“Notes of a Native Son” is a first person narrative about James Baldwin who lived with his family in Harlem during a difficult time for the equal rights movement in America. Racism through Baldwin’s experience shows its potential to feed off of itself in a vicious cycle, with one person’s hate leading to someone else’s. He has first hand experience with this through his father, a man who, while considered free, felt the pressures of racism throughout his life.
The hate Baldwin’s father had towards white people was a reflection of the current state of equal rights in the country. Baldwin finally understands his father’s feelings when he moves to New Jersey and sees racism for himself. He eventually comes full circle to realize the true problem with racism, but he is too late to reconcile with his father. The story begins with a nineteen-year-old James Baldwin at his father’s funeral. Looking back on the time he spent with his father, Baldwin realizes that he very rarely spoke to his father and had almost no relationship with him.
Baldwin credits this partially to the fact that both him and his father were stubborn and prideful, but also maintains his father “could be chilling in the pulpit and indescribably cruel in his personal life and he was certainly the most bitter man I have ever met; yet it must be said that there was something else to him, buried in him, which lent him his tremendous power and, even, a rather crushing charm” (Baldwin 588).
This bitterness is a natural reaction to the racial tensions during Baldwin’s father’s life. Baldwin remembers his father as an angry man who distrusted all white people because he was among the first generations of free men and, during his time, racism was very prevalent in the United States. His father had been ill a long time and ended up dying of tuberculosis. However, he was also sick with paranoia; this “disease of his mind allowed the disease of his body to destroy him” (Baldwin 590). Baldwin actually comments that throughout his whole life, he never remembers a time where any of his brothers or sisters was actually happy to see their father. His father always warned his children not to trust white people, and often warned that some of them may be nice from time to time, but that none of them were to be trusted. However, as an innocent child, Baldwin wanted to believe that white people were not all inherently evil like his father said. This hope was embodied by one of Baldwin’s teachers who helped him and his family for a time when ’s father got laid off from his job. However as Baldwin grows older, he begins to see why his father was so bitter toward white people.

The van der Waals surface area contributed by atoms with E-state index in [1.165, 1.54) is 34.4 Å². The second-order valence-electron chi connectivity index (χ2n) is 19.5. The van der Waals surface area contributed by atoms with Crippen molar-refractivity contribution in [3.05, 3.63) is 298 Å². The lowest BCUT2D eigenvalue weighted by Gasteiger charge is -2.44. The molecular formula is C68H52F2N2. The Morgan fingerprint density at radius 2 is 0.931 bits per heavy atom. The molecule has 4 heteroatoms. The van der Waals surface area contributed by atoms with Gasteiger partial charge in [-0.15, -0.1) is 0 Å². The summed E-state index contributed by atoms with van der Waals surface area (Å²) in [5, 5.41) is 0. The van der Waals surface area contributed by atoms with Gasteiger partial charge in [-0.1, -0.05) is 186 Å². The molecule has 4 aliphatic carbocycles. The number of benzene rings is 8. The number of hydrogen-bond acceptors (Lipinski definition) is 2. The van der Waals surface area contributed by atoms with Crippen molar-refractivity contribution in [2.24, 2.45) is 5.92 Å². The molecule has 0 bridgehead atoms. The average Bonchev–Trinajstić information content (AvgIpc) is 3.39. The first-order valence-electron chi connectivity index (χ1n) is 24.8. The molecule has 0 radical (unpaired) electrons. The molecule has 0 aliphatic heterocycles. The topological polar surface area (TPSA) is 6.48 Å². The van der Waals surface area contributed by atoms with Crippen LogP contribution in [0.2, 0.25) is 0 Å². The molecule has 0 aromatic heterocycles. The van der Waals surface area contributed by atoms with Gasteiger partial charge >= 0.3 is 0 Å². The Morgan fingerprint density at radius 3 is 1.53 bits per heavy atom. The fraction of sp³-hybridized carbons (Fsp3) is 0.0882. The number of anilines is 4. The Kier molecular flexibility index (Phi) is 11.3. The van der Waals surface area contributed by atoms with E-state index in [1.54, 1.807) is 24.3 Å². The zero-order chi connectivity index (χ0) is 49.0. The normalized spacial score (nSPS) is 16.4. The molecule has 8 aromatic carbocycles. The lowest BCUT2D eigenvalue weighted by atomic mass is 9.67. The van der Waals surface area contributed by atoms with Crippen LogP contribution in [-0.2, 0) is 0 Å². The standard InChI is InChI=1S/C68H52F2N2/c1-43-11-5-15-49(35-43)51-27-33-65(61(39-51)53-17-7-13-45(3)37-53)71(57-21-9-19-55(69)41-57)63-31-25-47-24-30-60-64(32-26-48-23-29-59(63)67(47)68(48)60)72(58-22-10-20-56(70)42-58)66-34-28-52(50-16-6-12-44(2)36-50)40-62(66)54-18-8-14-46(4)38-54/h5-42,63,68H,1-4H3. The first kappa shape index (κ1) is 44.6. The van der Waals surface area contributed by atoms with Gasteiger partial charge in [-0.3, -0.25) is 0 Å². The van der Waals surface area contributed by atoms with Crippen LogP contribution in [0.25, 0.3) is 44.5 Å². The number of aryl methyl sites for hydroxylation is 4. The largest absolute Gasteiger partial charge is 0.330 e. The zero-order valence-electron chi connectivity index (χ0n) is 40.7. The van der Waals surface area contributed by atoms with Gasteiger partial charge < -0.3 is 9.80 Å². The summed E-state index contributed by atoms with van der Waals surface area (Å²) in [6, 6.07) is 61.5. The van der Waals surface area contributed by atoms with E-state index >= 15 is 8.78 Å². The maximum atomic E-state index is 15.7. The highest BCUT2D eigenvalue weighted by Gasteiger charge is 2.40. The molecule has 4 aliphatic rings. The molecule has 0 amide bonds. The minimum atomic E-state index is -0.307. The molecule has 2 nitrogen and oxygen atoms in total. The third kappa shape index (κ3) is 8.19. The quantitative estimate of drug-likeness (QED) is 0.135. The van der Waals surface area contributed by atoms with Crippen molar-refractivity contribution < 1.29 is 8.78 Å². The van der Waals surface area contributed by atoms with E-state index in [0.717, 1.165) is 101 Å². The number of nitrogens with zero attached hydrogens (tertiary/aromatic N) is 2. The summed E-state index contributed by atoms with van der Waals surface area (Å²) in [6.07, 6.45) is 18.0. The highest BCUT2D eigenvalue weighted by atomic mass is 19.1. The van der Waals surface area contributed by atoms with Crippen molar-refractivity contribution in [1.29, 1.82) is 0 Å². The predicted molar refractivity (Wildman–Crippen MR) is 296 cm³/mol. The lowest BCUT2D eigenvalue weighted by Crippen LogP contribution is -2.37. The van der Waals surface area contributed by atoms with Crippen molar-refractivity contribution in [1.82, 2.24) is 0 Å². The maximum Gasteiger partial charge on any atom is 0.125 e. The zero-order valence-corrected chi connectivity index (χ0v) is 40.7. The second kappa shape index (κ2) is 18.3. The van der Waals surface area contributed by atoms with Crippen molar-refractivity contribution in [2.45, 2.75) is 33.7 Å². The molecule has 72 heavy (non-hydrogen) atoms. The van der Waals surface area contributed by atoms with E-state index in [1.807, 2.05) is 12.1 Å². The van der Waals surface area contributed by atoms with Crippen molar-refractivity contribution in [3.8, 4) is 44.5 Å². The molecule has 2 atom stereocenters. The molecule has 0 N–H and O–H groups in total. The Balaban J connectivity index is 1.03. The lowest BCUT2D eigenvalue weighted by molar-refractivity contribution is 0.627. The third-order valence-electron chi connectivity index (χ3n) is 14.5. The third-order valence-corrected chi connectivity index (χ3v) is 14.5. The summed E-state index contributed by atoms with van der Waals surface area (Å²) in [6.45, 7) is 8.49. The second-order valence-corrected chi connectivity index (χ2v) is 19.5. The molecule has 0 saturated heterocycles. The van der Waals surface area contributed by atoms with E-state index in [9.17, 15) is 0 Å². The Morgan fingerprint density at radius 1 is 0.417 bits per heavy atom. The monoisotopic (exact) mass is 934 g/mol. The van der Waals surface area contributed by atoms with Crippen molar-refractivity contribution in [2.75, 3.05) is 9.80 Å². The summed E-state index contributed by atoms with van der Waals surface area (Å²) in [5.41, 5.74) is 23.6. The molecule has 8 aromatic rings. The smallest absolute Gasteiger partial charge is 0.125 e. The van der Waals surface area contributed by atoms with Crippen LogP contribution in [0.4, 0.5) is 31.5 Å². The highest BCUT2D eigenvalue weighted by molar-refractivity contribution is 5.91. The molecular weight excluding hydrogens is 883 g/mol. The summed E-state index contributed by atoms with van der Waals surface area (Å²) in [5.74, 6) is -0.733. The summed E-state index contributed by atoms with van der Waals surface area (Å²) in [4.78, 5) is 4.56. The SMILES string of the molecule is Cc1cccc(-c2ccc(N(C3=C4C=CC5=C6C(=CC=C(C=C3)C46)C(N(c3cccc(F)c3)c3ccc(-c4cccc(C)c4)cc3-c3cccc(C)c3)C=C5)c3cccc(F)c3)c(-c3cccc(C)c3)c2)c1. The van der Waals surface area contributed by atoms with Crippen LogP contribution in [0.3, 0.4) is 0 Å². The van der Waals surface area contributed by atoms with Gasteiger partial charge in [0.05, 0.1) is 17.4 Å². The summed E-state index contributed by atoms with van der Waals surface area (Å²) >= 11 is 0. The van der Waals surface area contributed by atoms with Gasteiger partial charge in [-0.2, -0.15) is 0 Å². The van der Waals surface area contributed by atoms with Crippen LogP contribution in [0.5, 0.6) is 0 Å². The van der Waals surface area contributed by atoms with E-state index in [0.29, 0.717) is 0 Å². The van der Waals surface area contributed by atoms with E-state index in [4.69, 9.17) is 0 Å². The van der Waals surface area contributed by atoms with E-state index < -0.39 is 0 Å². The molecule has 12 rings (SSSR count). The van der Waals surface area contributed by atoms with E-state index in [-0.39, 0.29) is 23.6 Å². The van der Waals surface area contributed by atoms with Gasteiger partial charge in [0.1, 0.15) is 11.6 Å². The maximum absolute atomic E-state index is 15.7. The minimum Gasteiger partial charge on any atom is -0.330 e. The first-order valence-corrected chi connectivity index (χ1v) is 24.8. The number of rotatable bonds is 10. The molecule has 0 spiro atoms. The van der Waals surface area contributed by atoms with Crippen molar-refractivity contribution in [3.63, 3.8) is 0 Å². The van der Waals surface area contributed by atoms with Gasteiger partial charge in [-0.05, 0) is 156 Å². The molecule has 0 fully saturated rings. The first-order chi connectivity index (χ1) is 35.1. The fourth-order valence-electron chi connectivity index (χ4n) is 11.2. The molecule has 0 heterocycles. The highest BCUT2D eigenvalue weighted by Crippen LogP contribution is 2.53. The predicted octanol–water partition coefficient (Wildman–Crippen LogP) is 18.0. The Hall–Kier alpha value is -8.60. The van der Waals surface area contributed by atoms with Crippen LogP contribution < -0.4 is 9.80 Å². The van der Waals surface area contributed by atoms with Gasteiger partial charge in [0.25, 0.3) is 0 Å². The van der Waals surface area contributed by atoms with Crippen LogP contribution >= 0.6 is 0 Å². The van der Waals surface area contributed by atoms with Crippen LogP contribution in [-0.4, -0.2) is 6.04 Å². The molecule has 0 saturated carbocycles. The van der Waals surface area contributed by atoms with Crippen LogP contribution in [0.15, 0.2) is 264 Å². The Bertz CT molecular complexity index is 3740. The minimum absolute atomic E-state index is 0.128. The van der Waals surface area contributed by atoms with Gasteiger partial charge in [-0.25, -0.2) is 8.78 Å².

He moves to New Jersey where he realizes, to his surprise, that even in northern states, to be a negro meant that “one was never looked at but was simply at the mercy of the reflexes of the color of one’s skin caused in other people”(592). While living in New Jersey, he feels everyone trying to “eject” him (592); he is fired from his job and re-hired three times in one year. On his last night in New Jersey, he goes to Trenton with a friend for drinks and a movie. When they went to the “American Diner” they were refused service because the diner “didn’t serve negroes” (593). Soon after, he was refused service again and nearly assaulted a waitress. This represents the moment where he truly understands his father’s anger. He now feels upset and has a wish too reconcile with his father, but obviously no longer has the opportunity to do so.
Baldwin reminisces on a time when he went to see his father during the illness, and the last time before he died. He had put off seeing him for so long because he did not want to see his father in the state he was in. He had hated his father for the man he once was but seeing who he had become only made Baldwin feel sorry for him. He realizes that he shouldn’t have hated his father for how he felt and wishes he were there to talk to him. Baldwin understands that hatred not only hurts the people being hated, it also destroys the man who hates, and real change will only happen if we can separate ourselves from this hate on both sides.
Baldwin sees many different sides of racism throughout his life; from a child who disagrees with his father’s hatred of white people, to an adult that also caught the “illness” that his father had. These experiences eventually bring him to the realization of the underlying problem of racism. Baldwin sees the sickness that the country suffers from does not stem solely from one side spreading hate, but from both sides equally making it that way. Although whites spread racism and hate, blacks responded in a similar fashion, which only made the situation worse. When one group hates another, that hatred not only hurts the victims, but also destroys those who hate. “Hatred, which could destroy so much, never failed to destroy the man who hated and this was an immutable law” (603). The only hope to abolish racism and the hatred that comes along with it is for both sides to try and understand each other to overcome the hate. I agree with Baldwin when he says, “it now had been laid to my charge to keep my own heart free of hatred and despair” (604). It is up to us to separate ourselves from the hate so all can understand and improve the lives of others instead of destroying them.